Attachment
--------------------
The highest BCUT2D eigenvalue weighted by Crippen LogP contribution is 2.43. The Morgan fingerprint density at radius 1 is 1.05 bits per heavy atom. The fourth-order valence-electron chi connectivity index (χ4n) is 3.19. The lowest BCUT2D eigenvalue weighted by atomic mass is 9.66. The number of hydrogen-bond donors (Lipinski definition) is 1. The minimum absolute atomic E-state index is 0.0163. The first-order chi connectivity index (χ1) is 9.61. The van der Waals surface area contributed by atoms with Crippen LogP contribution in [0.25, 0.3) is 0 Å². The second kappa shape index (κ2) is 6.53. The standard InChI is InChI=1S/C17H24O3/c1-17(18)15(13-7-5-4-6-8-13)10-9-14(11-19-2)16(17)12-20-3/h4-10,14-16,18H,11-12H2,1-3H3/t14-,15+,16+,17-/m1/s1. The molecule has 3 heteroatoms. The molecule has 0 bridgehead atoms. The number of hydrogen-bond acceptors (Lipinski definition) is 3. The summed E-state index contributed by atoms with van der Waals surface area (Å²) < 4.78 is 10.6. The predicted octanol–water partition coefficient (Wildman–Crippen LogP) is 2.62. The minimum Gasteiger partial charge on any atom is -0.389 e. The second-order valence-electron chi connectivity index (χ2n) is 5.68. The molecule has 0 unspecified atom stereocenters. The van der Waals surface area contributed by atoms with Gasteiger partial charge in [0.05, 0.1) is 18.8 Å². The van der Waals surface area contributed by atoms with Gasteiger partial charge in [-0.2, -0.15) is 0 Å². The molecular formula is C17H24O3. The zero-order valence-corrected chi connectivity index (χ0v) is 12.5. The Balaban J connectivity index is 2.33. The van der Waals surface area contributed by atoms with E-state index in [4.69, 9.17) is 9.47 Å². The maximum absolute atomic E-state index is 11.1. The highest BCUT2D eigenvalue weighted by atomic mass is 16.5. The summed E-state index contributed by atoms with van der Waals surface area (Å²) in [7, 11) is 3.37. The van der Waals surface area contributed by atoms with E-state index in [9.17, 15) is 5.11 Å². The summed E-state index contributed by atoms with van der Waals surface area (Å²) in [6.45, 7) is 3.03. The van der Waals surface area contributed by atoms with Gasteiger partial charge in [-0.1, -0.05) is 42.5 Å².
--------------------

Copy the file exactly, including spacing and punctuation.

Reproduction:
The highest BCUT2D eigenvalue weighted by Crippen LogP contribution is 2.43. The Morgan fingerprint density at radius 1 is 1.05 bits per heavy atom. The fourth-order valence-electron chi connectivity index (χ4n) is 3.19. The lowest BCUT2D eigenvalue weighted by atomic mass is 9.66. The number of hydrogen-bond donors (Lipinski definition) is 1. The minimum absolute atomic E-state index is 0.0163. The first-order chi connectivity index (χ1) is 9.61. The van der Waals surface area contributed by atoms with Crippen LogP contribution in [0.25, 0.3) is 0 Å². The second kappa shape index (κ2) is 6.53. The standard InChI is InChI=1S/C17H24O3/c1-17(18)15(13-7-5-4-6-8-13)10-9-14(11-19-2)16(17)12-20-3/h4-10,14-16,18H,11-12H2,1-3H3/t14-,15+,16+,17-/m1/s1. The molecule has 3 heteroatoms. The molecule has 0 bridgehead atoms. The number of hydrogen-bond acceptors (Lipinski definition) is 3. The summed E-state index contributed by atoms with van der Waals surface area (Å²) < 4.78 is 10.6. The predicted octanol–water partition coefficient (Wildman–Crippen LogP) is 2.62. The minimum Gasteiger partial charge on any atom is -0.389 e. The second-order valence-electron chi connectivity index (χ2n) is 5.68. The molecule has 0 unspecified atom stereocenters. The van der Waals surface area contributed by atoms with Gasteiger partial charge in [0.05, 0.1) is 18.8 Å². The van der Waals surface area contributed by atoms with Gasteiger partial charge in [-0.2, -0.15) is 0 Å². The molecular formula is C17H24O3. The zero-order valence-corrected chi connectivity index (χ0v) is 12.5. The Balaban J connectivity index is 2.33. The van der Waals surface area contributed by atoms with E-state index in [4.69, 9.17) is 9.47 Å². The maximum absolute atomic E-state index is 11.1. The highest BCUT2D eigenvalue weighted by atomic mass is 16.5. The summed E-state index contributed by atoms with van der Waals surface area (Å²) in [7, 11) is 3.37. The van der Waals surface area contributed by atoms with E-state index in [9.17, 15) is 5.11 Å². The summed E-state index contributed by atoms with van der Waals surface area (Å²) in [6.45, 7) is 3.03. The van der Waals surface area contributed by atoms with Gasteiger partial charge in [-0.1, -0.05) is 42.5 Å².